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Creating a custom vector map style

This tutorial is only applicable for versions from 4.22.x onward.

Overview of the tutorial

This tutorial shows you how to create custom vector map style. In this tutorial you will do the following:

 

  • Modify a default TomTom style for vector maps with use of the Maputnik editor
  • Apply the newly created style

Prerequesites

  • API key
  • Npm and Node.js

We recommend you to have npm and Node.js already installed on your machine to quickly boot up a http server.

API keys

To get an API key:

 

Note - It is possible to have a single key(app) for all TomTom services, but you can also choose to have individual keys for the different services.

 

Step 1. Download our Maps SDK offline examples

Before you start, you need to download the latest version of our offline functional examples from here.

 

Step 2. Extract the examples

Create a new directory and extract the examples there.

For this tutorial, I created a directory called "examples". This is how it should look like after the extraction:

 

The contents of the "sdk" folder should look like this:

There are several directories and files, but we are only interested in the following ones:

  • glyphs - contains fonts used for rendering vector maps
  • sprites - contains images used for rendering vector maps
  • styles - contains json files with style definition

TomTom vector maps styles are compatible with Mapbox Styles Specification. This format defines rendered maps properties - fill colors, line styles and thickness, etc. To read more about this specification, please go to https://www.mapbox.com/mapbox-gl-js/style-spec/.
To be able to provide labels and additional images on the map (e.g. road shields) two more assets are required:

  • glyphs - these are fonts in a binary pbf format. They are transformed to speed up rendering process. To read more about it, please go to here. This is a rather advanced article.
  • sprites - they consist of two files:
    • image file - a png file containing concatenated images
    • index file - a json file describing content of an image file. 

Sprites might be provided in an additional form appropriate for high-DPI devices. In that case "@2x" suffix should be appended to the file names, e.g. "sprites@2x.png"
More about sprites can be found here.

Step 3. Run server with examples

This step is a prerequisite needed to configure the styles editor. In order to accomplish it, you need to have Node.js installed (this is out of the scope of this tutorial). Please, refer to (https://nodejs.org/en/download/), if you need further assistance with this task.

Open a console terminal and go to a directory created to host offline examples. Now, type in the following instruction:

npm install && npm start

After a while, you should see text similar to the one in this picture:

If you would like to know more about running offline examples, you may take a look at one of our tutorials: Running examples locally

Step 4. Upload styles

There are several ways to edit styles. You may do this manually in a text editor of your choice, but we prefer to use Maputnik - a visual map designer. You may find it here: https://maputnik.github.io/editor/

The first step is to upload a file containing a style definition to Maputnik. Click on the "Open" button.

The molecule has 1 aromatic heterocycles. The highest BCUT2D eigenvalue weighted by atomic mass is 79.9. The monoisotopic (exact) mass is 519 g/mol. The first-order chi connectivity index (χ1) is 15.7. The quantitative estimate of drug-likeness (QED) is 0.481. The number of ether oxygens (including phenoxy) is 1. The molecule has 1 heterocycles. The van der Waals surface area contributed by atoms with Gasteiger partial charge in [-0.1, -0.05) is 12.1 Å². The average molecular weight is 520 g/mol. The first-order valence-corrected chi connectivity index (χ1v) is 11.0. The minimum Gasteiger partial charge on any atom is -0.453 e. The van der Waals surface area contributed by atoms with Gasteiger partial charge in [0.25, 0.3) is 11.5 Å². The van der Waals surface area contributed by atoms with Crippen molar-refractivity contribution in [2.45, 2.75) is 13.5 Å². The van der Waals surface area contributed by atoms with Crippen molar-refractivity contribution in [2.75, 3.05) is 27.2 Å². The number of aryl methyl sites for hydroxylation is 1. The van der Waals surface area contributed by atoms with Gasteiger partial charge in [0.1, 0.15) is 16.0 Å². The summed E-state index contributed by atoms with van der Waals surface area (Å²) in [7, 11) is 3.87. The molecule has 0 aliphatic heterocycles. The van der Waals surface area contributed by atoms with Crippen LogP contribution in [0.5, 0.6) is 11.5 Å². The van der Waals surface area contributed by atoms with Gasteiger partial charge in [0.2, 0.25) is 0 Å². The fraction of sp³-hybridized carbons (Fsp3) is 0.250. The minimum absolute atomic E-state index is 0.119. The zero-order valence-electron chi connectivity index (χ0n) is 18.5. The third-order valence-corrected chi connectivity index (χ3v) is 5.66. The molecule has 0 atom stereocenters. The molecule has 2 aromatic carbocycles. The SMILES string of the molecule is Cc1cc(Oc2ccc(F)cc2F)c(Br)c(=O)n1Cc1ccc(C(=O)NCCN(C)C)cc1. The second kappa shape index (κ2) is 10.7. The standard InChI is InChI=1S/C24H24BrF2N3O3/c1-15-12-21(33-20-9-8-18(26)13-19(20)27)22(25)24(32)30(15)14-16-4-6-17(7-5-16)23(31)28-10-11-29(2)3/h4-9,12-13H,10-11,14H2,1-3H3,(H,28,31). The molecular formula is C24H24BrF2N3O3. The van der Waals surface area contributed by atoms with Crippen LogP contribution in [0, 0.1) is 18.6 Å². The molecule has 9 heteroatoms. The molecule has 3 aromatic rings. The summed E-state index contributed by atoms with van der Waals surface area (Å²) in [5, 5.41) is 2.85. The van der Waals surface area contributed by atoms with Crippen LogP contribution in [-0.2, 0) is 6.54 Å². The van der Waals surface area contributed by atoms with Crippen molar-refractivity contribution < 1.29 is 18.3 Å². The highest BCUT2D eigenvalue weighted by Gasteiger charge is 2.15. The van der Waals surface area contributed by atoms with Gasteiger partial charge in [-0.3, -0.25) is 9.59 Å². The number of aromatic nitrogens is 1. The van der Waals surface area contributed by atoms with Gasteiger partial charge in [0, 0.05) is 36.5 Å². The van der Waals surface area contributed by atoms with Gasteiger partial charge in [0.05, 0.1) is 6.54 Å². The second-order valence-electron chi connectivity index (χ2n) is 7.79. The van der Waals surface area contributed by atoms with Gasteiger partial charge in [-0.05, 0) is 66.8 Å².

Now, in a popup window, select the "Upload" button.

For this particular tutorial, we will edit the "basic_main.json" style. You may find it in the "styles" directory described in the"Extract the examples" step.

Step 5. Provide an API key in order to access data sources

One of the prerequisites for this tutorial is to obtain API key for an Online Map product. Now we will use it.

Click on the "Sources" button.

Next, replace "{key}" placeholder in each of the tile URLs with your API key.

Close the overlay to apply the changes by clicking on X in the top right corner.

Step 6. Update glyphs and sprites paths

In order to complete this step, we will use the http server with examples run in one of the previous steps. Click on the "Style Settings" button.

In a popup window, replace "Sprite URL" with

http://localhost:8080/sdk/sprites/sprite

and "Glyphs URL" with

http://localhost:8080/sdk/glyphs/{fontstack}/{range}.pbf

Close the overlay to apply the changes by clicking on X in the top right corner.

Step 7. Edit a style

Now, you should be able to see a map in the editor. From now on, you may edit all style properties and you will see an impact of your changes instantly. To give you a glimpse of possibilities, we will change the color of oceans. Click on an ocean on a map and select the "Ocean or sea" layer name from a popup.

From "Paint properties", select "Color".

Set a color of your choice. After this operation, oceans should be filled with a chosen color.

Step 8. Export a style

In order to download an edited style, click on the "Export" button.

In a popup window, choose the "Download" button.

Your new style should be available on your computer.

Step 9. Test your new style

Now, it's time to test your style. Go here and upload the modified style (click on the "Choose File" button). After a while you should achieve a following result:

Above steps allow you configure a default TomTom style for edition in Maputnik. If you are interested in the topic of vector tiles or the style customization, please find the following list of suggested further readings: